Valley Fever Lab

A microbiologist performs immunodiffusion valley fever tests in the Kern County Public Health laboratory. 

Rob Purdie is an upbeat guy. You can hear it in his unfailingly positive statements, his voice tinged with a Central Valley twang from a life spent in Bakersfield.

You wouldn’t guess this is a man with a reservoir surgically built into the top of his skull, and that he spends one full day a month with antifungal drugs pumping directly into his brain.

Purdie has Valley fever, or coccidioidomycosis, a disease he caught in 2012 that’s caused by an airborne soil fungus. In his case, the fungus gave him meningitis, a swelling of the membranes that line the brain and spinal cord. The pain in his head has been intense, and the monthly drug injections are even more excruciating, he said.

“It sounds horrible, and it is,” Purdie said. But “lucky for me, valley fever meningitis can be treated.”

The number of reported valley fever cases set a record in California in 2016, with more than 6,000 infections. That number jumped to 8,103 in 2017, an increase of more than a third — growth many experts link to climate change. This year could be the worst yet.

Valley fever season starts this month. Most cases surface between September and November, but through August this year more than 5,000 cases were reported in California, putting the state on pace for a new record.

“We’re seeing a huge increase in new cases in the past two-and-a-half years. It’s striking,” said Ian McHardy, co-director of the Center for Valley Fever at the University of California, Davis. “We’re seeing double and triple the cases. It’s a catastrophic change, and it’s getting worse.”

The fungus typically infects the lungs after spores are inhaled (it is not contracted person-to-person), producing a persistent cough and chest pain or other flu-like symptoms that can require months of treatment. In some cases — like Purdie’s — it can spread. It can be hard to diagnose because it can mimic other ailments, and in many people symptoms fade away on their own.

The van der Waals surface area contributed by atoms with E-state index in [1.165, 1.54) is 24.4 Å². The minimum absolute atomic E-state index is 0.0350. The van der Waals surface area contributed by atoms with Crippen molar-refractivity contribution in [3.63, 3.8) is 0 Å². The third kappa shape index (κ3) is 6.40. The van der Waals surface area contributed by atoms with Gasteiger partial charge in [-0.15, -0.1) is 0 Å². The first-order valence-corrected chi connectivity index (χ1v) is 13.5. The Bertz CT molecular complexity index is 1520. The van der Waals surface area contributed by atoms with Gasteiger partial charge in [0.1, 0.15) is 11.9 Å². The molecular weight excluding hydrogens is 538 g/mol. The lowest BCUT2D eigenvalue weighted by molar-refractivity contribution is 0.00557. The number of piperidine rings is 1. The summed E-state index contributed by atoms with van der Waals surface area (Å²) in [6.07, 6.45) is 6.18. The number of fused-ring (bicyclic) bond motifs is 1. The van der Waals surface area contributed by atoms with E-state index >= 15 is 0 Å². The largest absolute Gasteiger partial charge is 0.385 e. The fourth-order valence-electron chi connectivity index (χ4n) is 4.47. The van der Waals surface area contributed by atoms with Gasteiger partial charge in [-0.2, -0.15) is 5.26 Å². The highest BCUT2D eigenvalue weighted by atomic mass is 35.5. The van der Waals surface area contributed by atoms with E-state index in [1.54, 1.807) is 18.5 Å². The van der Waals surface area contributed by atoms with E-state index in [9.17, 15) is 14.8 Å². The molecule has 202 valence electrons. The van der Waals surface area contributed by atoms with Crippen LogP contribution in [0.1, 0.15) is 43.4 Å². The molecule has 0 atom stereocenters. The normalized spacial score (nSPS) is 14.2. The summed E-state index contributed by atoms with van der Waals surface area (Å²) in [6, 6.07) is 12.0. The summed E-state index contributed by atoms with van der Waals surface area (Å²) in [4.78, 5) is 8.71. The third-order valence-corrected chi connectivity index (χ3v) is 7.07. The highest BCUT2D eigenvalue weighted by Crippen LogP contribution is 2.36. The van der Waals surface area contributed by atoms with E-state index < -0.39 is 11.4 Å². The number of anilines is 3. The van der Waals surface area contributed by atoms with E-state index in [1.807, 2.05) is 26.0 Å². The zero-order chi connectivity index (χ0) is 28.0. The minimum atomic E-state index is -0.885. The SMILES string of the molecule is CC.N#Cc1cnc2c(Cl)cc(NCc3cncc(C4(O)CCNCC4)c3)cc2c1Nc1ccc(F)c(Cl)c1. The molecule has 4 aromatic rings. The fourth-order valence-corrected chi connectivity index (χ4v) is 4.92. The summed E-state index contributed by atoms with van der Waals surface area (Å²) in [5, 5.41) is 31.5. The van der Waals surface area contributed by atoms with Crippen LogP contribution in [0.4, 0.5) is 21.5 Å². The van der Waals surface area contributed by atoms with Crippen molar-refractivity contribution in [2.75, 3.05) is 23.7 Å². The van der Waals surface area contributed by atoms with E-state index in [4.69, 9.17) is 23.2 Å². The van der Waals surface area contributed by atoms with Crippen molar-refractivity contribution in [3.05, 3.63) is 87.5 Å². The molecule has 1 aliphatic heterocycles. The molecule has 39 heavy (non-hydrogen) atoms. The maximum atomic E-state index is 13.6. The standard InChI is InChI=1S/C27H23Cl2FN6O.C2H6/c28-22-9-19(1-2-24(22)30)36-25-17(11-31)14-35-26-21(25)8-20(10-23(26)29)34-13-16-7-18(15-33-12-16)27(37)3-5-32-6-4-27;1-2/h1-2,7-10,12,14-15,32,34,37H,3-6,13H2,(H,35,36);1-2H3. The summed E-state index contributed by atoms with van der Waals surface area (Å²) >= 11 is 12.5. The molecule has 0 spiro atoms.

Gov. Jerry Brown this month signed three bills into law to help combat valley fever. The current state budget includes $8 million for research and education, to keep more Californians from catching the infection and to foster better diagnoses so symptoms can be treated accurately.

But despite the state response, experts say the disease likely will continue to expand, with more people getting it in more areas of the state.

One big reason, McHardy said, is climate change. A growing number of dust storms in California have spread the fungal spores far beyond the Central valley, where the infections traditionally have been concentrated.

“We know there’s a direct correlation between these dust storms and valley fever, and we know climate change is increasing the extreme weather patterns here, including the dust storms,” he said.

Valley fever is no longer strictly a Valley phenomenon. It has spread north to Sacramento and west all the way to the coast.

“(In places) like Monterey, Los Angeles and San Luis Obispo counties, where we don’t expect to find it, it’s becoming much more common,” McHardy said.

Democratic Assemblyman Rudy Salas Jr. of Hanford wrote the three valley fever bills the governor signed. He said the infection has been reported in 53 of California’s 58 counties, and he has family members and friends who have contracted it.

The state’s health care costs have spiraled higher with the increase in infections, he said. “The costs to our health care system … were around $2 billion” in a 10-year period ending in 2011, Salas said, citing the most recent state cost study. “And we have only seen an increase in cases since then.”